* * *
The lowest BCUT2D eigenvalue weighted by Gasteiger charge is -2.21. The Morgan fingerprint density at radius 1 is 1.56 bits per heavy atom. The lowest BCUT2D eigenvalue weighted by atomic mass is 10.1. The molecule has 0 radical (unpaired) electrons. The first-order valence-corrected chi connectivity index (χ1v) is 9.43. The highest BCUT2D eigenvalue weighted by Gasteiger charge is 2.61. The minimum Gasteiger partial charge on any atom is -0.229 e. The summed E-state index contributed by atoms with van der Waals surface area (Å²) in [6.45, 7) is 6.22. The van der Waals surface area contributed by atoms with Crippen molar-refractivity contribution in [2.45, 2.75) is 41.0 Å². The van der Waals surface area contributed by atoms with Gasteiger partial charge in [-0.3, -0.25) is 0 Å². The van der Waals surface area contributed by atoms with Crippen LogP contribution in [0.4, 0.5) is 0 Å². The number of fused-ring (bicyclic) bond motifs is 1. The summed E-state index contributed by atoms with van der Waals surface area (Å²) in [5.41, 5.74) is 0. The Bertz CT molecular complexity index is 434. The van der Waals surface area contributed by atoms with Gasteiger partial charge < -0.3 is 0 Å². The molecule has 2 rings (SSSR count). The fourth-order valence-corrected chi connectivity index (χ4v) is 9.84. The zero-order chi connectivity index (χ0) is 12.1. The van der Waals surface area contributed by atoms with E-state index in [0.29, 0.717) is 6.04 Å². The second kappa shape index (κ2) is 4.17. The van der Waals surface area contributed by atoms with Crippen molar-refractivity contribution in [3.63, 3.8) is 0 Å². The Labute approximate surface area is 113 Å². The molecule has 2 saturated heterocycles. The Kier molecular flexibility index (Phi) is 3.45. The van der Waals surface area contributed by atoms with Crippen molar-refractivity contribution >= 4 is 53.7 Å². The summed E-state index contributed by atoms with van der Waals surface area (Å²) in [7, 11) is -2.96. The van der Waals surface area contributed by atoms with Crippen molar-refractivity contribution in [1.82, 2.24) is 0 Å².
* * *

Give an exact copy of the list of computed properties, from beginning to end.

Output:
The lowest BCUT2D eigenvalue weighted by Gasteiger charge is -2.21. The Morgan fingerprint density at radius 1 is 1.56 bits per heavy atom. The lowest BCUT2D eigenvalue weighted by atomic mass is 10.1. The molecule has 0 radical (unpaired) electrons. The first-order valence-corrected chi connectivity index (χ1v) is 9.43. The highest BCUT2D eigenvalue weighted by Gasteiger charge is 2.61. The minimum Gasteiger partial charge on any atom is -0.229 e. The summed E-state index contributed by atoms with van der Waals surface area (Å²) in [6.45, 7) is 6.22. The van der Waals surface area contributed by atoms with Crippen molar-refractivity contribution in [2.45, 2.75) is 41.0 Å². The van der Waals surface area contributed by atoms with Gasteiger partial charge in [-0.3, -0.25) is 0 Å². The van der Waals surface area contributed by atoms with Crippen LogP contribution in [0.4, 0.5) is 0 Å². The number of fused-ring (bicyclic) bond motifs is 1. The summed E-state index contributed by atoms with van der Waals surface area (Å²) in [5.41, 5.74) is 0. The Bertz CT molecular complexity index is 434. The van der Waals surface area contributed by atoms with Gasteiger partial charge < -0.3 is 0 Å². The molecule has 2 rings (SSSR count). The fourth-order valence-corrected chi connectivity index (χ4v) is 9.84. The zero-order chi connectivity index (χ0) is 12.1. The van der Waals surface area contributed by atoms with E-state index in [0.29, 0.717) is 6.04 Å². The second kappa shape index (κ2) is 4.17. The van der Waals surface area contributed by atoms with Crippen molar-refractivity contribution in [3.63, 3.8) is 0 Å². The Labute approximate surface area is 113 Å². The molecule has 2 saturated heterocycles. The Kier molecular flexibility index (Phi) is 3.45. The van der Waals surface area contributed by atoms with Crippen molar-refractivity contribution >= 4 is 53.7 Å². The summed E-state index contributed by atoms with van der Waals surface area (Å²) in [7, 11) is -2.96. The van der Waals surface area contributed by atoms with Crippen molar-refractivity contribution in [1.82, 2.24) is 0 Å².